On A Field Sable

This one I’ve been working on for some time now; I’ve written over 200 pages.

Mareet found herself looking up at a man’s face, but it was neither her father’s, nor that of Lord Salchen, the sorcerer to whom she was to be apprenticed. This was a stranger’s face, broad and bearded and blond, with intensely blue eyes that were staring into her own. His skin seemed unnaturally pale, though a slight flush reddened his brow, and his deep-set eyes appeared almost inhumanly large.

“Father?” she asked, turning her head away from that fearsome gaze, trying to make sense of her surroundings. She was not sure whether she had just awakened, or undergone some more curious transition. Her memories seemed oddly fragmented and uncertain, and she had no idea where she was, or how she came to be there.

“No,” the blond stranger said gently, in a voice that did not match his strong features. Despite his foreign complexion he spoke flawless, unaccented Walasian. “I am Barzal of Blackfield, and I have just bought your contract from Lord Salchen.”

“But… where’s Father, then? He was to negotiate the terms.” She did not look at the blond man, but at the room in which she found herself.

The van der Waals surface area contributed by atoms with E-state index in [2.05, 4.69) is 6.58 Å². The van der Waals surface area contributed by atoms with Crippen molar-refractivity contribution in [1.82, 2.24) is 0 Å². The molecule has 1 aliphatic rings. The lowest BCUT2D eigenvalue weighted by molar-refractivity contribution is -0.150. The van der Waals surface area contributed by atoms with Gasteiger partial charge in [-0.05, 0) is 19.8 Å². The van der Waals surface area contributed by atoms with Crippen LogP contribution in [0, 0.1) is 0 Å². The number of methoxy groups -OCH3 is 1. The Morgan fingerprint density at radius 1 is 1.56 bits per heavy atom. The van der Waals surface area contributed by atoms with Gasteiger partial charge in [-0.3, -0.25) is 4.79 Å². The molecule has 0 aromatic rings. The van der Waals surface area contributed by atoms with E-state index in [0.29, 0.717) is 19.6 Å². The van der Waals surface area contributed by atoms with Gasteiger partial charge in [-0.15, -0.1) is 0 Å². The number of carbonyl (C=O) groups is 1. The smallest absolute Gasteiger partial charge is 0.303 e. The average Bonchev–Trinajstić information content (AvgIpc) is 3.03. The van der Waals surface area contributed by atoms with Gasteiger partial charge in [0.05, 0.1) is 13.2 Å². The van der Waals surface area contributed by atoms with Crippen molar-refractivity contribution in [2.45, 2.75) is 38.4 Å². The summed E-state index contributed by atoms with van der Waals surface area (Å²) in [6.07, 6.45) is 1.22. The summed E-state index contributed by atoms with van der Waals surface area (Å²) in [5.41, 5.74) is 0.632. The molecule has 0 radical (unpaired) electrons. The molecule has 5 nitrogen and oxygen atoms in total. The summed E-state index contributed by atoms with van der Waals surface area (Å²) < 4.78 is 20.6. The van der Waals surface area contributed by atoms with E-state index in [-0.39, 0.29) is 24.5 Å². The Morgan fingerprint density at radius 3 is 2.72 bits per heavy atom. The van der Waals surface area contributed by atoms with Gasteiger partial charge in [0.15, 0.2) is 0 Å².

She was in a stone chamber, one that looked somehow familiar, though she could not remember where or how she might have seen it before. Sunlight slanted through a row of windows in one wall, illuminating rich red-and-gold carpets and a row of heavy chairs of what appeared to be finely-carved walnut, but the light brought little warmth. A strange, acrid odor hung in the cool air.

She was sitting in one of the chairs, slumped down in it, her hands clutching the arm-rests, and the big blond man was standing just a foot or two in front of her, looking down at her with an expression of concern. He was, she realized vaguely, finely dressed, in green velvet and yellow satin, and carrying a carved walking stick.

At one end of the room, a dozen feet away, stood a black-robed, black-haired figure – Lord Salchen, she belatedly realized. He looked somehow different than he had when last she saw him…

“Your father isn’t here,” Barzal said. “This isn’t what you think; it isn’t when you think. I’m afraid I’ve taken the liberty of erasing your memories of the last two or three years. This is the fourteenth day of autumn in the twenty-third year of the Emperor at Lume.”

Her eyes turned forward and upward and met his again. “No, it’s the seventeenth of spring in the twenty-first – ” she began.

“No,” he interrupted firmly. “It isn’t. You simply don’t remember the two and a half years you have dwelt here.”

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